اکتوبر 02, 2013
Shreekant Gupta, coordinating lead author of the just-released IPCC Working Group III report, highlights what was left out of the summary and the report due to opposition from countries with diverging views
A 33-page summary for policymakers (SPM) of the Working Group III report (Assessment Report 5) of the Intergovernmental Panel on Climate Change (IPCC) was released on Sunday in Berlin. The SPM was debated line by line over several days since it has to be unanimously approved by all governments of all countries.
According to newspaper reports, this time round developing countries objected to graphs on trends in greenhouse gas (GHG) emissions which according to them “would open the door for industrialised countries – which they see as historically responsible for climate change – to reframe the discussion on how to share the burden of climate action.” These graphs were eventually deleted from the SPM but remain in the full report.
Similarly, “rich countries — including the United States — struck out language implying that they needed to write big cheques to the developing countries.”
What ultimately resulted is a fairly anodyne document that states the obvious and does not add much to what is known since Assessment Report 4 (AR4), which came out in 2007. This is true not only of the SPM but also of the underlying report.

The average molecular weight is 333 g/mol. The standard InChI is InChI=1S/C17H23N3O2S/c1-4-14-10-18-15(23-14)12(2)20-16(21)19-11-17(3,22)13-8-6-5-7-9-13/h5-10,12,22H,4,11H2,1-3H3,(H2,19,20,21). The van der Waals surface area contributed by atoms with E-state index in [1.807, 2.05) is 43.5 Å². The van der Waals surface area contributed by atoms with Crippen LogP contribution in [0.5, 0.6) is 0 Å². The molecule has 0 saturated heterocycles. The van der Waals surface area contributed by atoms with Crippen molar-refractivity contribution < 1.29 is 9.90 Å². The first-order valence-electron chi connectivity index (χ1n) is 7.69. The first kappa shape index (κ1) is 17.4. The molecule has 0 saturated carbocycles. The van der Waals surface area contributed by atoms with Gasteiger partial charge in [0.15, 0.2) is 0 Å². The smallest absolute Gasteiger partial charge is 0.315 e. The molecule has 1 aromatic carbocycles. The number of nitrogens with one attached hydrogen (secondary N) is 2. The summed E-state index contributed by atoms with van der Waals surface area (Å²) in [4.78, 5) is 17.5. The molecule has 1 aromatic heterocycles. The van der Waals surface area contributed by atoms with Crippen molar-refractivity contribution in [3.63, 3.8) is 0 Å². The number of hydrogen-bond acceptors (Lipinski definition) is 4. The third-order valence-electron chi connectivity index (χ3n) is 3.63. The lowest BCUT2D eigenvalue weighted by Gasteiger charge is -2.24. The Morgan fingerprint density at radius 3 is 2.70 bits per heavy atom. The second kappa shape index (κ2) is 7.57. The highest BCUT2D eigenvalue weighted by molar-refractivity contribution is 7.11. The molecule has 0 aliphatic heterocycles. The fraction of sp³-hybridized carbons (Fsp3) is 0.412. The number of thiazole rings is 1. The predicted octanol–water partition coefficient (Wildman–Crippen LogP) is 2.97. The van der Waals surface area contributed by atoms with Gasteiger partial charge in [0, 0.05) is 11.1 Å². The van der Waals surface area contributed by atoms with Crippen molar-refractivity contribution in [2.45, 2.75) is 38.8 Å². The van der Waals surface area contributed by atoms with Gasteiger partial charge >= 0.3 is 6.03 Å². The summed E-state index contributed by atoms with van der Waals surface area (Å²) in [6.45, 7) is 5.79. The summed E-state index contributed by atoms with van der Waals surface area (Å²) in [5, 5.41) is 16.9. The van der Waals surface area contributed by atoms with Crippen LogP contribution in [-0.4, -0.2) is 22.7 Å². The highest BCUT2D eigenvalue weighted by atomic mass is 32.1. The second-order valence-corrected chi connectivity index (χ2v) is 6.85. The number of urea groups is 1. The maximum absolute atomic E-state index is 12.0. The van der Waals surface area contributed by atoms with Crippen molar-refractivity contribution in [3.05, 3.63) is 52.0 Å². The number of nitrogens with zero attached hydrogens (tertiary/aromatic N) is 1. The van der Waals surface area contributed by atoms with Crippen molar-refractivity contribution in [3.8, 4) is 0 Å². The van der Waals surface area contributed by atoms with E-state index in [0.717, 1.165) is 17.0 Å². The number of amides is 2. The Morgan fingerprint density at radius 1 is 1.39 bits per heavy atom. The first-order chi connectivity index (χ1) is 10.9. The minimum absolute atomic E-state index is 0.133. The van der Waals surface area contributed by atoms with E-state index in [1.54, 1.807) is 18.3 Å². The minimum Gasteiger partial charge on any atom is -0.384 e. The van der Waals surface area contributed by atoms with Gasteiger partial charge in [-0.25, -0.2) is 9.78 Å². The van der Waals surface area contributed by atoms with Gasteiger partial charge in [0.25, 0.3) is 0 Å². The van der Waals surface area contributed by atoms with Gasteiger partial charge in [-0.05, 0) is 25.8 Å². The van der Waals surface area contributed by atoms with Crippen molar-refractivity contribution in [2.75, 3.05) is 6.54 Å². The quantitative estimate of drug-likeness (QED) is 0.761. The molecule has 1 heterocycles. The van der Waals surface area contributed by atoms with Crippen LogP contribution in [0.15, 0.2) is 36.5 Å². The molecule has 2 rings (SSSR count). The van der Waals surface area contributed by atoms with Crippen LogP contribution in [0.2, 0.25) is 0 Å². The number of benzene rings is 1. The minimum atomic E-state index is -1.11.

While the SPM and the report make a strong case for early and deep cuts in GHG emissions and talk about energy efficiency, decarbonizing electricity supply and promoting renewables etc. the same things were said in AR4. Further, it is not spelt out who will do all this and who will pay for it.
The report unfairly focuses on rising GHG emissions due to energy needs of growing population and incomes in the developing world, mainly in China and other large countries. This ignores already high consumption and emission levels in the rich countries that comprise a small proportion of world population. In this context, it is interesting to note there is no mention in the SPM of highly unequal per capita emissions across countries.
Shreekant Gupta, Associate Professor at the Delhi School of Economics, University of Delhi, was the coordinating lead author of the chapter on Integrated Risk and Uncertainty Assessment of Climate Change Response Policies in the 2014 IPCC Working Group III report